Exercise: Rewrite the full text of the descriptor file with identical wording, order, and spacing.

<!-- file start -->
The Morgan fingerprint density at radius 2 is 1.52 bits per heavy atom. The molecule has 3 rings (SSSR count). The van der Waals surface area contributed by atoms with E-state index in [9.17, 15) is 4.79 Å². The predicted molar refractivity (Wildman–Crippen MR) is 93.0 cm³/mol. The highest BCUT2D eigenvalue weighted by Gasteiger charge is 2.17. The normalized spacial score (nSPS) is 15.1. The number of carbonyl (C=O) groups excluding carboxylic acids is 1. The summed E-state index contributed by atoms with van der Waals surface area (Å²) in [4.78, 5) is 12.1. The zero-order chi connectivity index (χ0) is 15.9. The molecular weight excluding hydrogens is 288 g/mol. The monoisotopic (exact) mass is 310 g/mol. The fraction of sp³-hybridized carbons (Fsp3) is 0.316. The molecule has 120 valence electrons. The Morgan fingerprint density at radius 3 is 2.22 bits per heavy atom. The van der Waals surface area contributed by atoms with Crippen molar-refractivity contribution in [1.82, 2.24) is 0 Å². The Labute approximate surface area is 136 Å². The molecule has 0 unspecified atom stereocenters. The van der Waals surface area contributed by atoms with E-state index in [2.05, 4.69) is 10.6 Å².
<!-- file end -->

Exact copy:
The Morgan fingerprint density at radius 2 is 1.52 bits per heavy atom. The molecule has 3 rings (SSSR count). The van der Waals surface area contributed by atoms with E-state index in [9.17, 15) is 4.79 Å². The predicted molar refractivity (Wildman–Crippen MR) is 93.0 cm³/mol. The highest BCUT2D eigenvalue weighted by Gasteiger charge is 2.17. The normalized spacial score (nSPS) is 15.1. The number of carbonyl (C=O) groups excluding carboxylic acids is 1. The summed E-state index contributed by atoms with van der Waals surface area (Å²) in [4.78, 5) is 12.1. The zero-order chi connectivity index (χ0) is 15.9. The molecular weight excluding hydrogens is 288 g/mol. The monoisotopic (exact) mass is 310 g/mol. The fraction of sp³-hybridized carbons (Fsp3) is 0.316. The molecule has 120 valence electrons. The Morgan fingerprint density at radius 3 is 2.22 bits per heavy atom. The van der Waals surface area contributed by atoms with Crippen molar-refractivity contribution in [1.82, 2.24) is 0 Å². The Labute approximate surface area is 136 Å². The molecule has 0 unspecified atom stereocenters. The van der Waals surface area contributed by atoms with E-state index in [2.05, 4.69) is 10.6 Å².